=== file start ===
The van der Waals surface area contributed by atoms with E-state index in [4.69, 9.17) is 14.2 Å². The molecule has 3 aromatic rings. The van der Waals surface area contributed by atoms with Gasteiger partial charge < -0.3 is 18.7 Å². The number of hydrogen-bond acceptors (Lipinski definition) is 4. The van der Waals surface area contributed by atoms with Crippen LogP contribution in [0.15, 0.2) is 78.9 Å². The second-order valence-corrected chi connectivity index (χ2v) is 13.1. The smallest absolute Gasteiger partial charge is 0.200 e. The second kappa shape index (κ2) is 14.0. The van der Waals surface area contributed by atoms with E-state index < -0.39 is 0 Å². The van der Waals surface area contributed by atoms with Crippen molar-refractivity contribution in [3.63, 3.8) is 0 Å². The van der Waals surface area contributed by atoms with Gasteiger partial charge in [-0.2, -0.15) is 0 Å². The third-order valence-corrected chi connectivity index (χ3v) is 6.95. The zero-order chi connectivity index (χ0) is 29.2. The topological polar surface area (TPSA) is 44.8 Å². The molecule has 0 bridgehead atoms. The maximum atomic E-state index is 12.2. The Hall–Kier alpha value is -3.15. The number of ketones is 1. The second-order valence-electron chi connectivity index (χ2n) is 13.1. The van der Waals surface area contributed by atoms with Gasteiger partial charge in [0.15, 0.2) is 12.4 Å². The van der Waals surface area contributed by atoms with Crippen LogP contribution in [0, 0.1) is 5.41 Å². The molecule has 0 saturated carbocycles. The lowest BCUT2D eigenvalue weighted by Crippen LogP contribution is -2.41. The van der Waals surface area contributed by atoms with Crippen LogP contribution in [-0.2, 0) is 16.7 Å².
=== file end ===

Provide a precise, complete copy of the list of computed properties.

The van der Waals surface area contributed by atoms with E-state index in [4.69, 9.17) is 14.2 Å². The molecule has 3 aromatic rings. The van der Waals surface area contributed by atoms with Gasteiger partial charge < -0.3 is 18.7 Å². The number of hydrogen-bond acceptors (Lipinski definition) is 4. The van der Waals surface area contributed by atoms with Crippen LogP contribution in [0.15, 0.2) is 78.9 Å². The second-order valence-corrected chi connectivity index (χ2v) is 13.1. The smallest absolute Gasteiger partial charge is 0.200 e. The second kappa shape index (κ2) is 14.0. The van der Waals surface area contributed by atoms with E-state index < -0.39 is 0 Å². The van der Waals surface area contributed by atoms with Crippen molar-refractivity contribution in [3.63, 3.8) is 0 Å². The van der Waals surface area contributed by atoms with Gasteiger partial charge in [-0.2, -0.15) is 0 Å². The third-order valence-corrected chi connectivity index (χ3v) is 6.95. The zero-order chi connectivity index (χ0) is 29.2. The topological polar surface area (TPSA) is 44.8 Å². The molecule has 0 bridgehead atoms. The maximum atomic E-state index is 12.2. The Hall–Kier alpha value is -3.15. The number of ketones is 1. The second-order valence-electron chi connectivity index (χ2n) is 13.1. The van der Waals surface area contributed by atoms with Gasteiger partial charge in [0.15, 0.2) is 12.4 Å². The van der Waals surface area contributed by atoms with Crippen LogP contribution in [0, 0.1) is 5.41 Å². The molecule has 0 saturated carbocycles. The lowest BCUT2D eigenvalue weighted by Crippen LogP contribution is -2.41. The van der Waals surface area contributed by atoms with Crippen LogP contribution in [-0.2, 0) is 16.7 Å².